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This chapter is from the book

This chapter is from the book

Exception

Exceptions are useful for expressing jumps in program flow that span levels of function invocation. If you realize many levels up on the stack that a problem has occurred—a disk is full or a network connection has been lost—you may only be able to reasonably deal with that fact much lower down on the call stack. Throwing an exception at the point of discovery and catching at the point where it can be handled is much better than cluttering all the intervening code with explicit checks for all the possible exceptional conditions, none of which can be handled.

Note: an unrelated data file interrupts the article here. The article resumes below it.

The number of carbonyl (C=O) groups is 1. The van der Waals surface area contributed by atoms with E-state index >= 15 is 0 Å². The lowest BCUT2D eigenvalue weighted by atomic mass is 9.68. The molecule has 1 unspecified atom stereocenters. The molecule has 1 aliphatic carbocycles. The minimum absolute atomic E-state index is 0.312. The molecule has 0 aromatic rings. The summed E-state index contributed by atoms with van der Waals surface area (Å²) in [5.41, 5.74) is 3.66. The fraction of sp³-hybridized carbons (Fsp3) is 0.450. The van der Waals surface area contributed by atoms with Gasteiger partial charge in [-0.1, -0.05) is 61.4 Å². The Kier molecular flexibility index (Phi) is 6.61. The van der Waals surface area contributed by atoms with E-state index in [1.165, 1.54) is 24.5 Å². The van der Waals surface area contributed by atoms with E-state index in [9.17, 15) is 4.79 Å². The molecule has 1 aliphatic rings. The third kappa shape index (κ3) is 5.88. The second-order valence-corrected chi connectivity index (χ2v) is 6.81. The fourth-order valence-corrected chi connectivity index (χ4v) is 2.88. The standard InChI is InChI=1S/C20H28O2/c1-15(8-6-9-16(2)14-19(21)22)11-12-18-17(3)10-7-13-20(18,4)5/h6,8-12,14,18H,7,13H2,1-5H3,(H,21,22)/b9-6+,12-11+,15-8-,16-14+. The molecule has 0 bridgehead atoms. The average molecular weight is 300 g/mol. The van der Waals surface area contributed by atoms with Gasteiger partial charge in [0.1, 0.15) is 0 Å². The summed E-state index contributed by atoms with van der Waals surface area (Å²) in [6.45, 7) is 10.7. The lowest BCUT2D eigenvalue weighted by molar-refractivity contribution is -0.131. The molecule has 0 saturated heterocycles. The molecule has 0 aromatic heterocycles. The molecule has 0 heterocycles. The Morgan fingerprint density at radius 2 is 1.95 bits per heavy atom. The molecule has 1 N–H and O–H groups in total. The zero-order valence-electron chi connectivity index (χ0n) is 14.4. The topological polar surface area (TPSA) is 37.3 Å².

Exceptions cost. They are a form of design leakage. The fact that the called method throws an exception influences the design and implementation of all possible calling methods until the method is reached that catches the exception. They make it difficult to trace the flow of control, since adjacent statements can be in different methods, objects, or packages. Code that could be written with conditionals and messages, but is implemented with exceptions, is fiendishly difficult to read as you are forever trying to figure out what more is going on than a simple control structure. In short, express control flows with sequence, messages, iteration, and conditionals (in that order) wherever possible. Use exceptions when not doing so would confuse the simply communicated main flow.

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